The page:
Paris talks about how using key words reduces patient anxiety, which improves compliance with care plans and leads to better outcomes.  Hourly rounding (“I hear large hospitals gasping,” Paris laughed) reduces patient falls by 50 percent.  Checklists reduce errors.  Discharge calls save lives because one in six patients has an adverse health event after they go home.  Lower employee turnover means fewer mistakes and less harm to patients. 

But shouldn’t getting the highly touted care at Cleveland Clinic or NYU be enough?  The better question – the one really being asked through HCACHPS and Hospital Compare – is why not expect high-quality care and a first-class patient experience?  Anyone who has made use of the Iowa Healthcare Collaborative’s “Iowa Report” will see Iowa hospitals are uniformly committed to both. 

“Yes, we need to have the right facilities and evidence-based strategies in place, but more than anything else it is the never-ending commitment to create a culture that holds service in the highest regard,” said Brandon.  “Without the right culture, the strategies and facilities alone will not allow you to meet the expectations of your patients.” 

And because of the growing amount of publicly available data, hospitals cannot depend on just their word-of-mouth reputations or referrals.  “The next generation will pick their hospital based on outcomes and experience, not just by where their doctor sends them,” noted Paris.


4 Responses to “New York, State of Whine?”
  1. Wayne says:

    I wonder if over-crowding, double-bedded rooms, lack of a primary care infrastructure, patients without social support (homes to go to after discharge), over 100 languages and cultures represented in the population have anything to do with it? Probably not… i’m sure it’s just like that across the country.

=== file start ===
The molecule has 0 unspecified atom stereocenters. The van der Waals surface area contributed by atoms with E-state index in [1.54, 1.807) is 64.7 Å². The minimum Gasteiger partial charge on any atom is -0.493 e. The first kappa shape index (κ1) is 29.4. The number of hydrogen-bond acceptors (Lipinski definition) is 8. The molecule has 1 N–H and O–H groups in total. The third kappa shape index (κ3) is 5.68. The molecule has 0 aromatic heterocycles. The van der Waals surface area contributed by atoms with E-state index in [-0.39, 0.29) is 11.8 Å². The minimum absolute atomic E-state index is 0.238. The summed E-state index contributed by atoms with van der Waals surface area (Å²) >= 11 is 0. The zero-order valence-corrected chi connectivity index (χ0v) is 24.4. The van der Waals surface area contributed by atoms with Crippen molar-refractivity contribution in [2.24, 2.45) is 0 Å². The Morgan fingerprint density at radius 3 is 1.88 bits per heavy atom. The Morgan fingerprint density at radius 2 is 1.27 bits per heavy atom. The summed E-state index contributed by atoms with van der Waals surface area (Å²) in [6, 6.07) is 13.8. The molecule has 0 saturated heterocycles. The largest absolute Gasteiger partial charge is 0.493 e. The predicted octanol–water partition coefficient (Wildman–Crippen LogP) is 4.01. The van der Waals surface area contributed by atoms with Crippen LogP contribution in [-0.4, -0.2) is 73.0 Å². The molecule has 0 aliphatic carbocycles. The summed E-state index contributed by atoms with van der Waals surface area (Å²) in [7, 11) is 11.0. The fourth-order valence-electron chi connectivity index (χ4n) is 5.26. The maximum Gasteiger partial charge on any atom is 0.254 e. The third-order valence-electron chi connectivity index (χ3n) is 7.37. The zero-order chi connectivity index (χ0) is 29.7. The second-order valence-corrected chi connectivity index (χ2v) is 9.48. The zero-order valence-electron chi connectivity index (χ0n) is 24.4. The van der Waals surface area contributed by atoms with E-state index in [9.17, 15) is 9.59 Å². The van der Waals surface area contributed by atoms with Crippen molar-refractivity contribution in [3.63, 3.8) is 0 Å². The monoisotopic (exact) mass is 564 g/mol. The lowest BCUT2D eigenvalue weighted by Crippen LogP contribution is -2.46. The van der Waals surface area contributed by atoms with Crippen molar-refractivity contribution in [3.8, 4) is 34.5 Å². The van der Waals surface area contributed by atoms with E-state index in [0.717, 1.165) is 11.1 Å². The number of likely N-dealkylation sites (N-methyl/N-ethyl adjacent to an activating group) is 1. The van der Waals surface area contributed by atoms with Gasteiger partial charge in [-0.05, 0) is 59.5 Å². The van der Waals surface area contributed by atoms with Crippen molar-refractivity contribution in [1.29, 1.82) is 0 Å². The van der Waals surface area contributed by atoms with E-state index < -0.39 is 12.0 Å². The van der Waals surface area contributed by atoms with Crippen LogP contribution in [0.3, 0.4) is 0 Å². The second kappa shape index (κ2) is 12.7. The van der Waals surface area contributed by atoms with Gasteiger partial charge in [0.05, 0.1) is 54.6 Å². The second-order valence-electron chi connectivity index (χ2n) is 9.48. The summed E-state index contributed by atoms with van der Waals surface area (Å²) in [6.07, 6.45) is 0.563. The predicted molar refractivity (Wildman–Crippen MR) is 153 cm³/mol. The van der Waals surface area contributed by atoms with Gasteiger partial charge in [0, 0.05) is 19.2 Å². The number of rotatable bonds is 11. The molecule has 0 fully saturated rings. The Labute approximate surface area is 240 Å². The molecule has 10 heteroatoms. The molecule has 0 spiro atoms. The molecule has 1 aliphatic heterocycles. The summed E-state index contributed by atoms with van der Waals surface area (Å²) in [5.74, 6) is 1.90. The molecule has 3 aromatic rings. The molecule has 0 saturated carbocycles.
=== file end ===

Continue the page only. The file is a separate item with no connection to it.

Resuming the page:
2. Brad F says:

    Please have a look at below. I think it truly is more complicated than your post above.

  3. Greg Paris says:

    The original post above actually hits the mark. There is a direct correlation between tools that drive satisfaction (i.e. key words that improve communication) and clinical outcomes. There is cause and effect between hourly rounding, reduced falls, and the number of elderly who die from falls. There are big hospitals with great patient satisfaction and midwest rural hospitals with terrible results. The truth is we are more alike than we are different. When hospitals and bloggers stop rationalizing and creating reasons why their bad results are invalid or dont matter, they can actually start working on improvement. It’s the right thing to do and the truth is most large hospitals really didn’t care about satisfaction of the people paying the bills until it has started hitting their wallets.


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  1. […] so fast, say several Iowa hospital CEOs. In an Iowa Hospital Association blog post, David Brandon, CEO of the Finley Hospital in Dubuque, Iowa, tells author Scott McIntyre, “I […]